The snake cave Istana Ular is classified under the off the beaten path trip. It it because according to the local people I met, there are still few visitors came to this spot. I was curious to visit Istana Ular because of the episode in NatGeo that I watched in the TV. Visiting the cave is not recommended for those who don't fancy the snakes.
Istana Ular is located 70 kilometer from Labuan Bajo en route to Ruteng (1 hour driving). After reaching Lembor, you can ask around the turn to Daleng Village. (around 7 kilometer from Lembor on the left).
To reach the cave, you can rent motorcycle or walk. I preferred the second option, as the road was too bumpy to ride a motorcycle. The air was hot and humid, the surrounding was very dry. Sipri, the villager I met, agreed to take us to the cave. From the main road reaching the cave was around 6 kilometer. There was a shortcut that Sipri later told us. It was a tunnel in the hill that functions as irrigation channel from the nearby river.
If you want to visit the snake cave, make sure that you are equipped with the flash light, first aid, bottle water, sun screen and it is better to wear longs leaves shirt and the shoes to protect you from the bite.
The cave has a foul smell from the bats. In the entrance, we found snake skin. According to Sipri and the old man name Gabriel that we found near the cave, if we were "lucky", there will be lot of snakes hang-out in the cave, but for this one should perform a ritual that involves local leader.
The first phyton was found less than 10 meter on the right hand side. It curled in the corner wall of the cave. Another one was laying stretched just in the opposite of the curling snake. As my flash light run out of the battery, I decided not to explore further to see the giant snake that Sipri told me quite huge. Inside the cave was hot, muddy and stink.
Thanks to generosity of the scientists working in Liang Bua cave, they allowed me to see the replica of “the hobbit” Homo Floresiensis. It was very tiny for a skeleton of the human adult.
When it was found in Liang Bua cave in 2003, the skeleton was relatively complete. The skeleton was buried and found in 595 meter depth during excavation. The research suggested that it was female with age between 20-30 years old and she lived between 10,000 to 95,000 years ago. The height was 115 meter with brain volume of 400 cc, much smaller than the modern human. There is still debate whether “The Flores Hobbit” is modern human or belong to the earlier human like “Lucy” (Australopithecus afarensis) that was found in Africa, which was predicted to live around 3 million years ago.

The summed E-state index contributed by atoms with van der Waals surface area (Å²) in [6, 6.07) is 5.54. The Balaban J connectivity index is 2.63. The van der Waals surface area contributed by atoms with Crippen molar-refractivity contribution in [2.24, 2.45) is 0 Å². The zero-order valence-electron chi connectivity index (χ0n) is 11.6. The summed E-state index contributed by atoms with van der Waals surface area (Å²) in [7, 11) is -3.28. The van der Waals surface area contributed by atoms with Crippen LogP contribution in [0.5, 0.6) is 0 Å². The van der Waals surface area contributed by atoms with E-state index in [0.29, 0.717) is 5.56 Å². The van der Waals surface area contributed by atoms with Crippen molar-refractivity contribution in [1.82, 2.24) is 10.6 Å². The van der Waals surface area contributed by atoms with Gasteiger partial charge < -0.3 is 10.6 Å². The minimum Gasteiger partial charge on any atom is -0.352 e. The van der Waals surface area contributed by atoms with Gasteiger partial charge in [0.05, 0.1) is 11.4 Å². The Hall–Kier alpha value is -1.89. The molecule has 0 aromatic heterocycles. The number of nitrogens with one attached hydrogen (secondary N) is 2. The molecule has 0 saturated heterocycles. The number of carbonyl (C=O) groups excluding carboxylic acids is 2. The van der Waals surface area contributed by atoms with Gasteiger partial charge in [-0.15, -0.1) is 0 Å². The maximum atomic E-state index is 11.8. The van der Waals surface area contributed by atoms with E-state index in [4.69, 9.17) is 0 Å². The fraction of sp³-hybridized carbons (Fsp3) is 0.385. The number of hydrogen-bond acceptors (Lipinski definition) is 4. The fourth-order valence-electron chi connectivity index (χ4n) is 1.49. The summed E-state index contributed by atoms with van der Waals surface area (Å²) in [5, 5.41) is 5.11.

I found that the work of the Archeologists is fascinating! This was my first time to watch and observe they work in the field. (usually I only found they work result in the museum). I am thankful that they are patient with me and also very kind to show me various discoveries they found in the Liang Bua cave.
The workers that helped the excavation, later took the dirt to the nearby spring. They cleaned and separate the dirt, the bones and stones, and then classify them under the sign based on the depth level or the work area (I forgot). Once Pak Rokus Due Awe called me and showed the teeth of the Stegodon (the ancient elephant). Based on years of experience, he could tell me straight away that the teeth were rarely used based on its texture and shape.
After hard work in the cave, the team returned to the hotel in Ruteng. In the evening, they continue to work, to identify, to classify and to record the bones and stones (mostly). They showed me the bones of the stegodon, komodo, giant rats, as well as artifacts and the stories of the life in the past. After midnight and I was nearly fell asleep, the team still continued to work and they woke up much earlier than me to prepare to go for another long day in the “office”. That night I dreamed about trunk full of bones!
If you are happen to be interested in the archeology or in the related field, you will find hang-out in the Liang Bua cave is very interesting.
If you want to visit Wae Rebo Village, make sure you spare minimum two to three days from your travel plan. Consider travel time from Labuan Bajo (four hours) or Ruteng (three hours), as well as hiking to reach Wae Rebo.
During my visit in the beginning of September 2012, I traveled from Ruteng and reached Denge in the evening. Denge is the last village next to the forest. I spent the night at the guest house belong to Mr.Blasius (Rp 200,000/day). There is also lodge belong to Mr.Martinus name Wae Rebo Lodge (Rp 150,000/day). The lodge is located in Dintor village, two kilometer from Denge.